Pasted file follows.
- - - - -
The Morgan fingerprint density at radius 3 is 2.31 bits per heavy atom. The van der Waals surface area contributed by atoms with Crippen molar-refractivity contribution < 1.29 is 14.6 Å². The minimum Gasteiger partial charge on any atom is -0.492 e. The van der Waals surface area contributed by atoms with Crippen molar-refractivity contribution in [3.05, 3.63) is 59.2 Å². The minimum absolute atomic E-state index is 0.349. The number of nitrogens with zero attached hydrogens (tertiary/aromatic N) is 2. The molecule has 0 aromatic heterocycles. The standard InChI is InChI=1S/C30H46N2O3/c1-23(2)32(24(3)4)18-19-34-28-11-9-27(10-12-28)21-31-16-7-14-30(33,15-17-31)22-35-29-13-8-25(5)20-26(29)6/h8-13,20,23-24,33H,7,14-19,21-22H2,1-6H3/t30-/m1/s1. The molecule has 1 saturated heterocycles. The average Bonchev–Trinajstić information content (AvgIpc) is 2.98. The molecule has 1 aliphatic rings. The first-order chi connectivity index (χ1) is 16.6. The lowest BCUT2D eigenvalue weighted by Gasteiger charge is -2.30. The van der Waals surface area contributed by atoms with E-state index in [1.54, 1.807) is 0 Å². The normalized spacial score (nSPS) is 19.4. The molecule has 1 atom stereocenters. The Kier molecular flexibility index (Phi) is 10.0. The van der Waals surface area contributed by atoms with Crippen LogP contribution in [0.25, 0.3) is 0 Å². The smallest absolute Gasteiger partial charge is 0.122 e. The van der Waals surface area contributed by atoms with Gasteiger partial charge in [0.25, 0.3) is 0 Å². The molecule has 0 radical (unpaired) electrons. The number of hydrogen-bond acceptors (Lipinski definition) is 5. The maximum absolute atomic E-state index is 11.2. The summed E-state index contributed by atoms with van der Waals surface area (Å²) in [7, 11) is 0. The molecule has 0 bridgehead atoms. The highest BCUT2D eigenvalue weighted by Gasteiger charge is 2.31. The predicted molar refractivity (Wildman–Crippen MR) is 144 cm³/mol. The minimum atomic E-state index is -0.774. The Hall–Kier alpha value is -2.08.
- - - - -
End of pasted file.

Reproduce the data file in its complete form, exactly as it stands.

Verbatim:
The Morgan fingerprint density at radius 3 is 2.31 bits per heavy atom. The van der Waals surface area contributed by atoms with Crippen molar-refractivity contribution < 1.29 is 14.6 Å². The minimum Gasteiger partial charge on any atom is -0.492 e. The van der Waals surface area contributed by atoms with Crippen molar-refractivity contribution in [3.05, 3.63) is 59.2 Å². The minimum absolute atomic E-state index is 0.349. The number of nitrogens with zero attached hydrogens (tertiary/aromatic N) is 2. The molecule has 0 aromatic heterocycles. The standard InChI is InChI=1S/C30H46N2O3/c1-23(2)32(24(3)4)18-19-34-28-11-9-27(10-12-28)21-31-16-7-14-30(33,15-17-31)22-35-29-13-8-25(5)20-26(29)6/h8-13,20,23-24,33H,7,14-19,21-22H2,1-6H3/t30-/m1/s1. The molecule has 1 saturated heterocycles. The average Bonchev–Trinajstić information content (AvgIpc) is 2.98. The molecule has 1 aliphatic rings. The first-order chi connectivity index (χ1) is 16.6. The lowest BCUT2D eigenvalue weighted by Gasteiger charge is -2.30. The van der Waals surface area contributed by atoms with E-state index in [1.54, 1.807) is 0 Å². The normalized spacial score (nSPS) is 19.4. The molecule has 1 atom stereocenters. The Kier molecular flexibility index (Phi) is 10.0. The van der Waals surface area contributed by atoms with Crippen LogP contribution in [0.25, 0.3) is 0 Å². The smallest absolute Gasteiger partial charge is 0.122 e. The van der Waals surface area contributed by atoms with Gasteiger partial charge in [0.25, 0.3) is 0 Å². The molecule has 0 radical (unpaired) electrons. The number of hydrogen-bond acceptors (Lipinski definition) is 5. The maximum absolute atomic E-state index is 11.2. The summed E-state index contributed by atoms with van der Waals surface area (Å²) in [7, 11) is 0. The molecule has 0 bridgehead atoms. The highest BCUT2D eigenvalue weighted by Gasteiger charge is 2.31. The predicted molar refractivity (Wildman–Crippen MR) is 144 cm³/mol. The minimum atomic E-state index is -0.774. The Hall–Kier alpha value is -2.08.